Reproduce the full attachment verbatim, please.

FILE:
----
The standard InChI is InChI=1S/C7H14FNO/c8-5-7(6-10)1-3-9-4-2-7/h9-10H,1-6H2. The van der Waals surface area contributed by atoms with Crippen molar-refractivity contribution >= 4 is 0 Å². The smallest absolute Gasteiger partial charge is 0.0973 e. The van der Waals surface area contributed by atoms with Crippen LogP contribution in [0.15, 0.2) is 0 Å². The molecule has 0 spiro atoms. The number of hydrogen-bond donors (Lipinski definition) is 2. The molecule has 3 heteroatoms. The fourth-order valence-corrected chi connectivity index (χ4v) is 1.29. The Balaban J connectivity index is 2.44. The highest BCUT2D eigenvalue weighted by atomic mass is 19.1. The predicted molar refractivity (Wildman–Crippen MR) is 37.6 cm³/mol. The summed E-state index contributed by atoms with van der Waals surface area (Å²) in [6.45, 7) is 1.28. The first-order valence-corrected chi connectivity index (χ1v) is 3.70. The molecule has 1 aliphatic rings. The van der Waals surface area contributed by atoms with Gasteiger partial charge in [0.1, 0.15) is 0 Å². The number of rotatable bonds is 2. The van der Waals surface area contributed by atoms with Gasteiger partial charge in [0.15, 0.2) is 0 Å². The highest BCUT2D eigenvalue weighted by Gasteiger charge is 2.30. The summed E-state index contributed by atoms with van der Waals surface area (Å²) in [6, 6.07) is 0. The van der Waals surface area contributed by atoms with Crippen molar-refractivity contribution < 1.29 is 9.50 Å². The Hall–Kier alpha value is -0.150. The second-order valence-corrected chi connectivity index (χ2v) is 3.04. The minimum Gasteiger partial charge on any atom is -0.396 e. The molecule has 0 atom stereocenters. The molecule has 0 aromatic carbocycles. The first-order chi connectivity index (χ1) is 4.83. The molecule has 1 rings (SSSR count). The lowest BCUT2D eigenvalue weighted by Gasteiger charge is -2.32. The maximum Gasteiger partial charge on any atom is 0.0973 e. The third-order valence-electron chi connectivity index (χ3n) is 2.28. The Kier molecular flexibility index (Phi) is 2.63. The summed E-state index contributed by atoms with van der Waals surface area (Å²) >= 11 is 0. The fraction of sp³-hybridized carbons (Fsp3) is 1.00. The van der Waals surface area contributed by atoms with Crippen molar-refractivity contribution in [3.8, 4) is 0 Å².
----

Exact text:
The standard InChI is InChI=1S/C7H14FNO/c8-5-7(6-10)1-3-9-4-2-7/h9-10H,1-6H2. The van der Waals surface area contributed by atoms with Crippen molar-refractivity contribution >= 4 is 0 Å². The smallest absolute Gasteiger partial charge is 0.0973 e. The van der Waals surface area contributed by atoms with Crippen LogP contribution in [0.15, 0.2) is 0 Å². The molecule has 0 spiro atoms. The number of hydrogen-bond donors (Lipinski definition) is 2. The molecule has 3 heteroatoms. The fourth-order valence-corrected chi connectivity index (χ4v) is 1.29. The Balaban J connectivity index is 2.44. The highest BCUT2D eigenvalue weighted by atomic mass is 19.1. The predicted molar refractivity (Wildman–Crippen MR) is 37.6 cm³/mol. The summed E-state index contributed by atoms with van der Waals surface area (Å²) in [6.45, 7) is 1.28. The first-order valence-corrected chi connectivity index (χ1v) is 3.70. The molecule has 1 aliphatic rings. The van der Waals surface area contributed by atoms with Gasteiger partial charge in [0.1, 0.15) is 0 Å². The number of rotatable bonds is 2. The van der Waals surface area contributed by atoms with Gasteiger partial charge in [0.15, 0.2) is 0 Å². The highest BCUT2D eigenvalue weighted by Gasteiger charge is 2.30. The summed E-state index contributed by atoms with van der Waals surface area (Å²) in [6, 6.07) is 0. The van der Waals surface area contributed by atoms with Crippen molar-refractivity contribution < 1.29 is 9.50 Å². The Hall–Kier alpha value is -0.150. The second-order valence-corrected chi connectivity index (χ2v) is 3.04. The minimum Gasteiger partial charge on any atom is -0.396 e. The molecule has 0 atom stereocenters. The molecule has 0 aromatic carbocycles. The first-order chi connectivity index (χ1) is 4.83. The molecule has 1 rings (SSSR count). The lowest BCUT2D eigenvalue weighted by Gasteiger charge is -2.32. The maximum Gasteiger partial charge on any atom is 0.0973 e. The third-order valence-electron chi connectivity index (χ3n) is 2.28. The Kier molecular flexibility index (Phi) is 2.63. The summed E-state index contributed by atoms with van der Waals surface area (Å²) >= 11 is 0. The fraction of sp³-hybridized carbons (Fsp3) is 1.00. The van der Waals surface area contributed by atoms with Crippen molar-refractivity contribution in [3.8, 4) is 0 Å².